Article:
With this year’s Eating Disorder Awareness Week just around the corner (26 February to 4 March), it’s a good time to be asking this question. There will be a lot of information available locally and nationally. However, it can all be quite confusing.
It’s helpful to think about the difference between an eating problem and an eating disorder.
An eating problem
You simply dislike certain foods. In more serious cases you might have a very limited diet.
If your overall diet is healthy and balanced, this needn’t become a major issue in your life. However, if it’s causing you embarrassment or concern then it might be a good time to ask for some professional advice.
You could ask a nutritionist whether your health is at risk because you don’t eat important food groups. A nutritionist can give you advice about suitable alternatives if this is the case.
You might also speak to a counsellor or therapist about the reasons why you have such a strong dislike of certain foods. You might find that this will help you to move on from the issue. Once you have this insight you might start eating the food that you once avoided or simply stop worrying about it.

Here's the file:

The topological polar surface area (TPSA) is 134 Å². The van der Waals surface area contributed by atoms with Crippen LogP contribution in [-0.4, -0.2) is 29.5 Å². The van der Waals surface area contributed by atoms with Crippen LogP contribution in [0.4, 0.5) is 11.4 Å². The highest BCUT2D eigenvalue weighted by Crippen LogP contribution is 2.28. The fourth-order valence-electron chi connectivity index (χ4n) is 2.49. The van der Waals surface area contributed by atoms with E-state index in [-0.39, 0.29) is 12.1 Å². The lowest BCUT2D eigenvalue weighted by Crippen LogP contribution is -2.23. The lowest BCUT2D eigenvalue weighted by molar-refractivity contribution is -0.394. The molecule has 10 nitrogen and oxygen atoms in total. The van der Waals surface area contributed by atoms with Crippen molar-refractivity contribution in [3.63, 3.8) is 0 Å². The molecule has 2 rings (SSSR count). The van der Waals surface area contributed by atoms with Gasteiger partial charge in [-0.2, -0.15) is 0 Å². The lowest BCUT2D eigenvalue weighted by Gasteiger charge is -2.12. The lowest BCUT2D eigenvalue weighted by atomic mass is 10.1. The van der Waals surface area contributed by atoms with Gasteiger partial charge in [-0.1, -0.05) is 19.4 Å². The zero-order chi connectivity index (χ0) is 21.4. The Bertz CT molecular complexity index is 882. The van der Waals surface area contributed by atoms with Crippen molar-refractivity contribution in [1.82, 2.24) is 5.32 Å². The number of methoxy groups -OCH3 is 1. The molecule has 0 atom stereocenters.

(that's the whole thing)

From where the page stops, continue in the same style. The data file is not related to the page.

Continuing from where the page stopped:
An eating disorder
If you are anxious or depressed and your struggle with food is affecting your physical and mental health then it’s very important to speak with your doctor. Amongst other things, your GP will review your eating habits, weight (including you body mass index or BMI) and nutrition and will probably refer you for some psychological tests.
Some conditions, like anorexia or bulimia, are quite well known but there is a broad spectrum of eating disorders. It’s more complicated than starving or bingeing, so it’s really important that you have the right diagnosis.
Who can help you?
It can be very difficult to take the first step to tell someone how you’re feeling. A qualified therapist can help you at this stage if you don’t feel you can speak with a friend or family member.
If you are medically diagnosed with an eating disorder you are likely to be offered ‘talking treatments’, possibly medication and, ideally, the support of a qualified dietitian.
Unfortunately the waiting lists for talking treatments can be lengthy. Your doctor can give you advice about finding a private counsellor or therapist and the British Association for Counselling and Psychotherapy (BACP) has a useful search tool to help you find someone in your area.
If you think you may have an eating disorder and would like to speak to one of our online therapists, please click here